2) that treating will prevent that demise

    I have not found either to be true.
    Michael Bush bushfarms.com/bees.htm "Everything works if you let it." ThePracticalBeekeeper.com 42y 40h 39yTF

  13. #32
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    Default Re: Treating to Become Treatment Free

    I'd take a slight issue with that. Predicting the demise of a colony can be done, and for commercial beekeepers it's a major part of what we do.

    Colonies likely to perish are identified, and then something is done to prevent that. Which could be treating if the problem is mites, feeding if the problem is lack of feed, requeening if the problem is queen related, etc...

    IMO saying that predicting the demise of a colony cannot be done, and doing anything about it also cannot be done, is a fatalistic approach that will lead new beekeepers to lazy, non productive beekeeping.
    "Every viewpoint, is a view from a point." - Solomon Parker

  14. #33
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    Default Re: Treating to Become Treatment Free

    Quote Originally Posted by Michael Bush View Post
    Here's the chart the percent likelyhood of having a surviving colony in the spring based on the number of hives and a 50% survival rate:
    Hives %
    7 = 99%
    6 = 98 %
    5 = 95%
    4 = 93%
    3= 87%
    2=75%
    1= 50%
    Michael:

    I am assuming those percentages are based off of average package/nuc purchases that come from treated (non-survivor) stock. But let's say I was willing to suffer the losses and work this plan for 10 years, keeping only "survivors." What can I expect my percentages to be in ten years? In 10 years, how many hives would I need to go into winter with to have a 99% chance of coming out with a single colony?

    You have been treatment free for 40 years. What are your loss percentages each year?

    I believe you when you say that "treating is not a long term solution." But losing 1/2 or more of my hives every Fall/Winter is not a long term solution for me. When should I start seeing the "survivor effect" in my apiaries and my tf losses start moving down?

    I know there is no formula for this, but I am just trying to get an idea of what I could reasonably expect.

  15. #34
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    Default Re: Treating to Become Treatment Free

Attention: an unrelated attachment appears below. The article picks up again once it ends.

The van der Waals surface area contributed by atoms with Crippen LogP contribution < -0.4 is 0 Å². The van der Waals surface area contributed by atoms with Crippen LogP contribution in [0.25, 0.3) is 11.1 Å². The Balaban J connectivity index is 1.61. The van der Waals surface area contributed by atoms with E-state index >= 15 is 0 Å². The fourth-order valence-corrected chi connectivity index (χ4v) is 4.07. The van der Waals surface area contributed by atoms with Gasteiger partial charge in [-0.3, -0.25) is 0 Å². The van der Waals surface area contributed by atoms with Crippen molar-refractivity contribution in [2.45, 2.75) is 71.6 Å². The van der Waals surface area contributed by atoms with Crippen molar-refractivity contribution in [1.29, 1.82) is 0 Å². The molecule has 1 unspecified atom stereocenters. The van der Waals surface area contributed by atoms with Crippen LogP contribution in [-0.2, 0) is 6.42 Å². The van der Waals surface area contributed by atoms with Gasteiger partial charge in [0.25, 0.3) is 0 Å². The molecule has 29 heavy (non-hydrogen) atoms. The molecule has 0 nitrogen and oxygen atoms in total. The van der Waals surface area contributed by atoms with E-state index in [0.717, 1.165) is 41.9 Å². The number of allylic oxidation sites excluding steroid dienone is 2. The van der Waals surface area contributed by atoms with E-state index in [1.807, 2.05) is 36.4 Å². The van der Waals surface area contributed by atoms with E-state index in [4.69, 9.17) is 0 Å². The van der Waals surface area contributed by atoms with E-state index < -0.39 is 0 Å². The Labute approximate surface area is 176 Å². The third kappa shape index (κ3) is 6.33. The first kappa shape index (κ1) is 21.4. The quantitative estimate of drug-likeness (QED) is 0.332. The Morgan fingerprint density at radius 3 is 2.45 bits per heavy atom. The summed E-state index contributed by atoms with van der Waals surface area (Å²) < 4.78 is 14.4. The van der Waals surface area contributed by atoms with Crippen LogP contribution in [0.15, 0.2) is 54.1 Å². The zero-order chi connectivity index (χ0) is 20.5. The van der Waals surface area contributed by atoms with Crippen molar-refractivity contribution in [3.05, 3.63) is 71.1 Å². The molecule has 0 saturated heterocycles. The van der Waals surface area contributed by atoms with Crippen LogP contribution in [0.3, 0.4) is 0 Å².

Quote Originally Posted by psm1212 View Post
    .......I know there is no formula for this, but I am just trying to get an idea of what I could reasonably expect.
    I see you are from Alabama.
    This means folks like SP and/or FP should be within a driving distance.
    I would personally introduce myself to these folks long ago and the rest is kind of obvious.
    Have you done that yet?
    If not, why not?
    Former "smoker boy". Classic, square 12 frame Dadants >> Long hive/Short frame/chemical-free experimentations.

  16. #35
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    Default Re: Treating to Become Treatment Free

    Quote Originally Posted by Oldtimer View Post
    ....... lazy, non productive beekeeping.
    What is "lazy, unproductive beekeeping" exactly?

    No, I don't produce lots of honey - putting that away, right away.
    Former "smoker boy". Classic, square 12 frame Dadants >> Long hive/Short frame/chemical-free experimentations.

  17. #36
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    Default Re: Treating to Become Treatment Free

    Quote Originally Posted by Michael Bush View Post
    >I don't understand the let them die philosophy...

    Because you have several misunderstandings. First you assume if you treat they won't die and if you don't treat they will die. My experience won't bear that out. Second you are not taking into account that if you let the ones that SHOULD die, die (the ones that die without treatments) then you get the genetics you need (the ones that survive without treatments). Treating is not a long term solution. Not treating IS the long term solution.